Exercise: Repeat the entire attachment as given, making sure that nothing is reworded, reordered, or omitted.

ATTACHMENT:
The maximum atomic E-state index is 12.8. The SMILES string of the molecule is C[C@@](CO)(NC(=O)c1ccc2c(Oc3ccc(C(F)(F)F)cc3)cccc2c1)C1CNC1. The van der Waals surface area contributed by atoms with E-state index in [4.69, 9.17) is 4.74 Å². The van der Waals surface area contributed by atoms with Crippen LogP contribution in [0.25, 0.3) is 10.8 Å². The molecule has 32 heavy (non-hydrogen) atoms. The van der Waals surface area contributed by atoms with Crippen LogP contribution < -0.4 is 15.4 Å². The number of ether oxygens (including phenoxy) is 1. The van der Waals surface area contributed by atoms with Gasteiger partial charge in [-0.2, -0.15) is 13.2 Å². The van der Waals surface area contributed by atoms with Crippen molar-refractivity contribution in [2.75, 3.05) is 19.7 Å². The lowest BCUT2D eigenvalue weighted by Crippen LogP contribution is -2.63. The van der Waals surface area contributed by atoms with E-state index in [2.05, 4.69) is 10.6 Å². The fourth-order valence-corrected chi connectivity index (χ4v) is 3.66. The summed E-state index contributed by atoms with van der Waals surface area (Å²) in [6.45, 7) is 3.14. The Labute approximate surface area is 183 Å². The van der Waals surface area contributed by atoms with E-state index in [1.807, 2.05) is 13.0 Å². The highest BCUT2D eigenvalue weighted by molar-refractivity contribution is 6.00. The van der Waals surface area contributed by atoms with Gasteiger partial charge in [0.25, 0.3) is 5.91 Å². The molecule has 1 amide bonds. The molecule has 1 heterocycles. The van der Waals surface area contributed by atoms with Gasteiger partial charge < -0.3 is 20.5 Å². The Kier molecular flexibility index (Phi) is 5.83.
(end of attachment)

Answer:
The maximum atomic E-state index is 12.8. The SMILES string of the molecule is C[C@@](CO)(NC(=O)c1ccc2c(Oc3ccc(C(F)(F)F)cc3)cccc2c1)C1CNC1. The van der Waals surface area contributed by atoms with E-state index in [4.69, 9.17) is 4.74 Å². The van der Waals surface area contributed by atoms with Crippen LogP contribution in [0.25, 0.3) is 10.8 Å². The molecule has 32 heavy (non-hydrogen) atoms. The van der Waals surface area contributed by atoms with Crippen LogP contribution < -0.4 is 15.4 Å². The number of ether oxygens (including phenoxy) is 1. The van der Waals surface area contributed by atoms with Gasteiger partial charge in [-0.2, -0.15) is 13.2 Å². The van der Waals surface area contributed by atoms with Crippen molar-refractivity contribution in [2.75, 3.05) is 19.7 Å². The lowest BCUT2D eigenvalue weighted by Crippen LogP contribution is -2.63. The van der Waals surface area contributed by atoms with E-state index in [2.05, 4.69) is 10.6 Å². The fourth-order valence-corrected chi connectivity index (χ4v) is 3.66. The summed E-state index contributed by atoms with van der Waals surface area (Å²) in [6.45, 7) is 3.14. The Labute approximate surface area is 183 Å². The van der Waals surface area contributed by atoms with E-state index in [1.807, 2.05) is 13.0 Å². The highest BCUT2D eigenvalue weighted by molar-refractivity contribution is 6.00. The van der Waals surface area contributed by atoms with Gasteiger partial charge in [0.25, 0.3) is 5.91 Å². The molecule has 1 amide bonds. The molecule has 1 heterocycles. The van der Waals surface area contributed by atoms with Gasteiger partial charge < -0.3 is 20.5 Å². The Kier molecular flexibility index (Phi) is 5.83.